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February 09. 2014 10:09PM

Manchester math scores take a dip in NECAP test

MANCHESTER — Manchester students in every tested grade level scored lower in math on standardized tests last fall compared to the prior year.

Eighth-graders scored sharply lower in writing on the most recent test while 11th graders improved considerably, according to results released Friday.

These results mark the final year that New Hampshire students will take the New England Common Assessment Program (NECAP) test, which is given to students in grades three through eight as well as 11.

The NECAP's replacement, the Smarter Balanced Assessment Consortium test, will be required in 2015 as part of the Common Core standards. Manchester officials previously said they will consider seeking a waiver to use a different assessment test.

NECAP results showed 32 percent of 987 Manchester eighth-graders tested last fall were deemed proficient or above in writing, compared to 54 percent of eighth-graders the prior year, a 22-point drop.

At the Henry J. McLaughlin Middle School, 26 percent were found to be proficient or above in writing compared to 57 percent the prior year, a 31-point decline.

Superintendent Debra Livingston said year-to-year comparisons of the same grade involve two different groups because students move up a grade.

"The important thing for us to do is break down and compare the same pool of students year to year and see what their growth has been over time," Livingston said.

But when the state Department of Education issued a news release Friday on statewide results, it compared like grades from year to year.

In Manchester, Grade eight math scores dropped by eight points, while grades three and five each dropped by seven points.

A statement from the Manchester school district released Friday made no mention of students faring worse in any area.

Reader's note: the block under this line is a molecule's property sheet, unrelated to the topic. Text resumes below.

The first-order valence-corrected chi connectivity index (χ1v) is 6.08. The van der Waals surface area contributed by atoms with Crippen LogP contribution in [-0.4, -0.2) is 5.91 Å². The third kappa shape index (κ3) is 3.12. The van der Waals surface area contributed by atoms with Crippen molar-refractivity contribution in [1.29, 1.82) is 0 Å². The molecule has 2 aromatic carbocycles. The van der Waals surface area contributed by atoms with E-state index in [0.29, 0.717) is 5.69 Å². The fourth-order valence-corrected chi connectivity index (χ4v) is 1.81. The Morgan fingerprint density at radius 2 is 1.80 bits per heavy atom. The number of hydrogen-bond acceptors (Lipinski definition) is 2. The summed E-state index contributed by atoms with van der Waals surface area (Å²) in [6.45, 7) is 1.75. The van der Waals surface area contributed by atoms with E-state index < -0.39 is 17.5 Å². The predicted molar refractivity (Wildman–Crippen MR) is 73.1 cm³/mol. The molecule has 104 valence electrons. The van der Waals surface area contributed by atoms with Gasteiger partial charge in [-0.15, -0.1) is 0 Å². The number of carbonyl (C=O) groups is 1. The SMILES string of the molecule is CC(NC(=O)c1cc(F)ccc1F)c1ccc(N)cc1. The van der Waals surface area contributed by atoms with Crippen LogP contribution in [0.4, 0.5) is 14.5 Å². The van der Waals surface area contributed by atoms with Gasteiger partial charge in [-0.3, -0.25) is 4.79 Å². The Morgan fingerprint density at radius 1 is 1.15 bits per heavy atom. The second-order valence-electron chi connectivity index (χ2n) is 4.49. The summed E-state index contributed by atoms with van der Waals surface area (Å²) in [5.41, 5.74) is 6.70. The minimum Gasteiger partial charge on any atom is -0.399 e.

Overall, Manchester students scored lower than the state as a whole in all three subject areas tested: reading, math and writing.

For reading, 59 percent of Manchester students scored proficient or better in reading versus 77 percent statewide. For math, 45 percent of city students were deemed proficient or better compared to 65 percent statewide. And for writing, 41 percent of Manchester students were proficient or above compared to 58 percent statewide.

Asked about the disparity between the city and state results, Livingston said: "I think that's probably early for me to comment on. We have a lot of work ahead of us to dig down into the data to see what it tells us."

The city's students saw large improvements in some areas. At Parker-Varney School, writing proficiency improved. The fall 2011 testing showed 28 percent of fifth-graders tested in writing showed proficiency, compared to only eight percent in 2012 and 35 percent last year.

At Webster Street School, writing for fifth-graders improved from 39 percent in fall 2011 to 51 percent in 2012 and 64 percent last year.

"Our teachers have worked hard to shore up the weaknesses in classroom writing instruction and improve the elements that needed to be stronger," Principal Christine Martin said in the school district statement.

For 11th-grade writing, Memorial High School made the biggest gain, 13 points, to 52 percent proficient or better. Central High School gained nine points, to 50 percent overall. And West High School rose four points, to 25 percent.


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